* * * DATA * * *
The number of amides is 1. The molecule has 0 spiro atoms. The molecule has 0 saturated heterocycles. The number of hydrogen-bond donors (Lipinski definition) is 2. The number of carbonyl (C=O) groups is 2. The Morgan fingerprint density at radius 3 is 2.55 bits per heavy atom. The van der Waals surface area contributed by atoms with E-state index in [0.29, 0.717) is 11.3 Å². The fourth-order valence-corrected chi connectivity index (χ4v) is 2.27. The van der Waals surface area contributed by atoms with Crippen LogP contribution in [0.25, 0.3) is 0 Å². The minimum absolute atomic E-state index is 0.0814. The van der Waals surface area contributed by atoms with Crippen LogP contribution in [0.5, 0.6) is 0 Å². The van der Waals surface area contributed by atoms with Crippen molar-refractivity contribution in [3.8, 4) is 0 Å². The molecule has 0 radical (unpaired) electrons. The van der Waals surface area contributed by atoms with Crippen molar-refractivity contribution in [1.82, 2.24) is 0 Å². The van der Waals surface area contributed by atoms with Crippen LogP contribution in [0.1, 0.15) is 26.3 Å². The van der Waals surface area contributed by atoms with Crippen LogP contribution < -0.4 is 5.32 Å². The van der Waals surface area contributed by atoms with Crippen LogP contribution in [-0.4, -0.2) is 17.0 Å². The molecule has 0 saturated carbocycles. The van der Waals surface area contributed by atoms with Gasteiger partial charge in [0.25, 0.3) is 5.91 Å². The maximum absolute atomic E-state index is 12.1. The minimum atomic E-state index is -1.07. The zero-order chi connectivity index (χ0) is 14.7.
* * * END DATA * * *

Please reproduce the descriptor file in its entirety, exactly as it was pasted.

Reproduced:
The number of amides is 1. The molecule has 0 spiro atoms. The molecule has 0 saturated heterocycles. The number of hydrogen-bond donors (Lipinski definition) is 2. The number of carbonyl (C=O) groups is 2. The Morgan fingerprint density at radius 3 is 2.55 bits per heavy atom. The van der Waals surface area contributed by atoms with E-state index in [0.29, 0.717) is 11.3 Å². The fourth-order valence-corrected chi connectivity index (χ4v) is 2.27. The van der Waals surface area contributed by atoms with Crippen LogP contribution in [0.25, 0.3) is 0 Å². The minimum absolute atomic E-state index is 0.0814. The van der Waals surface area contributed by atoms with Crippen LogP contribution in [0.5, 0.6) is 0 Å². The van der Waals surface area contributed by atoms with Crippen molar-refractivity contribution in [3.8, 4) is 0 Å². The molecule has 0 radical (unpaired) electrons. The van der Waals surface area contributed by atoms with Crippen molar-refractivity contribution in [1.82, 2.24) is 0 Å². The van der Waals surface area contributed by atoms with Crippen LogP contribution in [0.1, 0.15) is 26.3 Å². The van der Waals surface area contributed by atoms with Crippen LogP contribution < -0.4 is 5.32 Å². The van der Waals surface area contributed by atoms with Crippen LogP contribution in [-0.4, -0.2) is 17.0 Å². The molecule has 0 saturated carbocycles. The van der Waals surface area contributed by atoms with Gasteiger partial charge in [0.25, 0.3) is 5.91 Å². The maximum absolute atomic E-state index is 12.1. The minimum atomic E-state index is -1.07. The zero-order chi connectivity index (χ0) is 14.7.